The road was steep, and I worried the brake would slip. I reminded myself that it held the last time I was there, which only prompted worry over the inevitable hill-start. We spilled out of the car reluctantly. It had begun to rain and the wind was fresh.  In other words—COLD. W.L. opened the boot to get our rain gear, K.L. began to unhook the Wee Síoge(my faery god-daughter), and I looked to the West, eager to see whether the rain was moving toward us or away. That’s when the sun peeked out from behind a grey veil, illuminating Bantry Bay in gold wash. The hills below were a carpet of russet and green; the water of the bay reflected a perfect path to the Honey Plain. I took a deep breath, and allowed myself to sink—into the land, into the generational line that spans millennia, and I smiled.

Does it get any more perfect?”

The brisk temperature and pelting rain shortened my reverie, and we quickly put on our rain jackets and boots. K strapped the Wee One snuggly to my back—you see, Little Miss had graced me with the honour! Now suited up, I led the way, my tour guide hat firmly pulled over my ears: past the gate and into the water-logged pasture. We were fairly far up the mountain and had a lovely view of the valley and surrounding hills. One distinctly marked low rise to our left was my landmark. I knew it to be aligned with the circle’s flat northern stone , and similarly shaped (an emerging theory regarding stone monuments wonders whether their upper surfaces were carved to mimic or reflect the surrounding landscape). I began to anticipate my friends’ response to what awaited them, and smiled again.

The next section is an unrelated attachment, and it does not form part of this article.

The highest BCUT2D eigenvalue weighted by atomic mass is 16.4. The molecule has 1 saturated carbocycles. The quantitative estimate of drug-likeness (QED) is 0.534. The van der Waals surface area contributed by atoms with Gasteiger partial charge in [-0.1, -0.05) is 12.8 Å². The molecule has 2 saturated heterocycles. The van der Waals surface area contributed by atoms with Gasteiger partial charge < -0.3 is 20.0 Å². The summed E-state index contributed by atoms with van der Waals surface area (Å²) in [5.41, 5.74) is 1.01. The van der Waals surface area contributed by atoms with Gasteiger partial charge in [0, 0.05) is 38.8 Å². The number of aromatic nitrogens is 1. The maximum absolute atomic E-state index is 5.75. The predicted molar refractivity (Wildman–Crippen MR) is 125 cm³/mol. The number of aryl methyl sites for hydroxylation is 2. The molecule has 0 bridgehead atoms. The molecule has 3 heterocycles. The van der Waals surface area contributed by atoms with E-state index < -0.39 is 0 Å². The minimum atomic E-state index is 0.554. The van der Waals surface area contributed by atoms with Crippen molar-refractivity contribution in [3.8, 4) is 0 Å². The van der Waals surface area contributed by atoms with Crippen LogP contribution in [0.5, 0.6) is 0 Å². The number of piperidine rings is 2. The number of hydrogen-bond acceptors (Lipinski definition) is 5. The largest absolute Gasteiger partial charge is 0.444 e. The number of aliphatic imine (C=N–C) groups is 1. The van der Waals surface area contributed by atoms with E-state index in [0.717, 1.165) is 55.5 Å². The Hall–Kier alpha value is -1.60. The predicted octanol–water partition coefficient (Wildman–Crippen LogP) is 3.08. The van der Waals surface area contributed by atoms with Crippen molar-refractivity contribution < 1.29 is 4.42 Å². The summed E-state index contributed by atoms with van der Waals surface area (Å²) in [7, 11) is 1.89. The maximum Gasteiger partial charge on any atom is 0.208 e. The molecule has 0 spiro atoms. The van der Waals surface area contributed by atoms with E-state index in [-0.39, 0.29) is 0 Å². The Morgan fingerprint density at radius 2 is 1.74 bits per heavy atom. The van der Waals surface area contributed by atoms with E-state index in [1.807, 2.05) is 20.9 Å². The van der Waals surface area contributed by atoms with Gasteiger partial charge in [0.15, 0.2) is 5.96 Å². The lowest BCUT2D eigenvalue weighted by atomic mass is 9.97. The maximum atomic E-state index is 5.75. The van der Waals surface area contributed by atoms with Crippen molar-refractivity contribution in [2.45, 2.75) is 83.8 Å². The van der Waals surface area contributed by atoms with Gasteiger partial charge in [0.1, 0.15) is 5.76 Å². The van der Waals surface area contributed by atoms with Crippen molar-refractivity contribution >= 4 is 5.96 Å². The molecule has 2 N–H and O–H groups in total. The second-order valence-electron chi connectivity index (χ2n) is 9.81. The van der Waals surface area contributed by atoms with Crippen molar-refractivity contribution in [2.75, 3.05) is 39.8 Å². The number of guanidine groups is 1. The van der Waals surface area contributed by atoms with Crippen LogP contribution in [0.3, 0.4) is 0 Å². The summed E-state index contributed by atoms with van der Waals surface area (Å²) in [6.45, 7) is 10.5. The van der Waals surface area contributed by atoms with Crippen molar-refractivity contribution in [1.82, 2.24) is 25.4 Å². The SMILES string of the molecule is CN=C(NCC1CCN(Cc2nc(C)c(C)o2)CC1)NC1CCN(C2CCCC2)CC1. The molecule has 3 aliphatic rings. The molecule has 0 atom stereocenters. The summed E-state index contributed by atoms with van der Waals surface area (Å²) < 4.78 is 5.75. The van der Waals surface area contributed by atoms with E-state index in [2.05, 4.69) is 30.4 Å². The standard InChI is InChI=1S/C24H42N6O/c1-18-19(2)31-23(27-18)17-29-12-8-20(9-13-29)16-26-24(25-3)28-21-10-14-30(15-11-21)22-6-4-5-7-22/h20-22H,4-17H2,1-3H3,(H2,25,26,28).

KealKill Stone Circle and Row

The first field was easy going. There was a good path that was only slightly muddy. We scaled the stile on the hedgerow one-by-one, taking care to avoid the thorn whips that snaked in between rungs.  Our emergence past the hedge and into the next pasture was greeted with an expanse of marsh land! Little clumps of grass floated in a watery reflection of cloud. Again, I led the way, searching out clumps that didn’t sink too readily. My advantage was wellies, my friends’ disadvantage was hiking boots.

Not far in I misstepped and water gushed into my boot. I struggled to pull my foot up, fighting to both keep my balance (baby on board) and keep my shoe on! There was a sense in that moment of being enveloped, and I felt a deep longing to roll in the mud. Behind me I heard a little shriek and knew K had encountered a similar problem. Tender step by tender step, watching the brown softness of earth beneath me, smelling the rich fecundity mingled with pungent manure (cows had roamed there recently), I made my way to the rise of the hill. Looming before us was the stone circle, with its majestic two-stone row and radial cairn. In the setting sun of a west Cork winter day, with muddy water soaking my feet, I breathed in the connection of Place.